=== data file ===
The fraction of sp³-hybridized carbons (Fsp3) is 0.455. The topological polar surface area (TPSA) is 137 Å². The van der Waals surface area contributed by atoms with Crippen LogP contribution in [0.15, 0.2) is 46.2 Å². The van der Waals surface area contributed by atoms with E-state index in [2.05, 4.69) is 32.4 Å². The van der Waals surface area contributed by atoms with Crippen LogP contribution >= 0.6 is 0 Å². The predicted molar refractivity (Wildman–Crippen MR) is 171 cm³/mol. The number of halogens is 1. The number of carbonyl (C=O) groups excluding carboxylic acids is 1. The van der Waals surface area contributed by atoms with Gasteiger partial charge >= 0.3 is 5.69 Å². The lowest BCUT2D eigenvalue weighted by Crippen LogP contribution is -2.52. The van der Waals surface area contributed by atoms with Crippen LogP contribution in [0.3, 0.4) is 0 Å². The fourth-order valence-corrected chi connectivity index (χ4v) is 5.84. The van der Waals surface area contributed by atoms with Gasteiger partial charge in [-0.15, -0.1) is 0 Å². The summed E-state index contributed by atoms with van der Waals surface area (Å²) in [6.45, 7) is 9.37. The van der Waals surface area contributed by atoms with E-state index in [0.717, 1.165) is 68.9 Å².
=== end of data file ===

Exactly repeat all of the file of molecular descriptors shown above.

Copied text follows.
The fraction of sp³-hybridized carbons (Fsp3) is 0.455. The topological polar surface area (TPSA) is 137 Å². The van der Waals surface area contributed by atoms with Crippen LogP contribution in [0.15, 0.2) is 46.2 Å². The van der Waals surface area contributed by atoms with E-state index in [2.05, 4.69) is 32.4 Å². The van der Waals surface area contributed by atoms with Crippen LogP contribution >= 0.6 is 0 Å². The predicted molar refractivity (Wildman–Crippen MR) is 171 cm³/mol. The number of halogens is 1. The number of carbonyl (C=O) groups excluding carboxylic acids is 1. The van der Waals surface area contributed by atoms with Gasteiger partial charge >= 0.3 is 5.69 Å². The lowest BCUT2D eigenvalue weighted by Crippen LogP contribution is -2.52. The van der Waals surface area contributed by atoms with Crippen LogP contribution in [0.3, 0.4) is 0 Å². The fourth-order valence-corrected chi connectivity index (χ4v) is 5.84. The van der Waals surface area contributed by atoms with Gasteiger partial charge in [-0.15, -0.1) is 0 Å². The summed E-state index contributed by atoms with van der Waals surface area (Å²) in [6.45, 7) is 9.37. The van der Waals surface area contributed by atoms with E-state index in [0.717, 1.165) is 68.9 Å².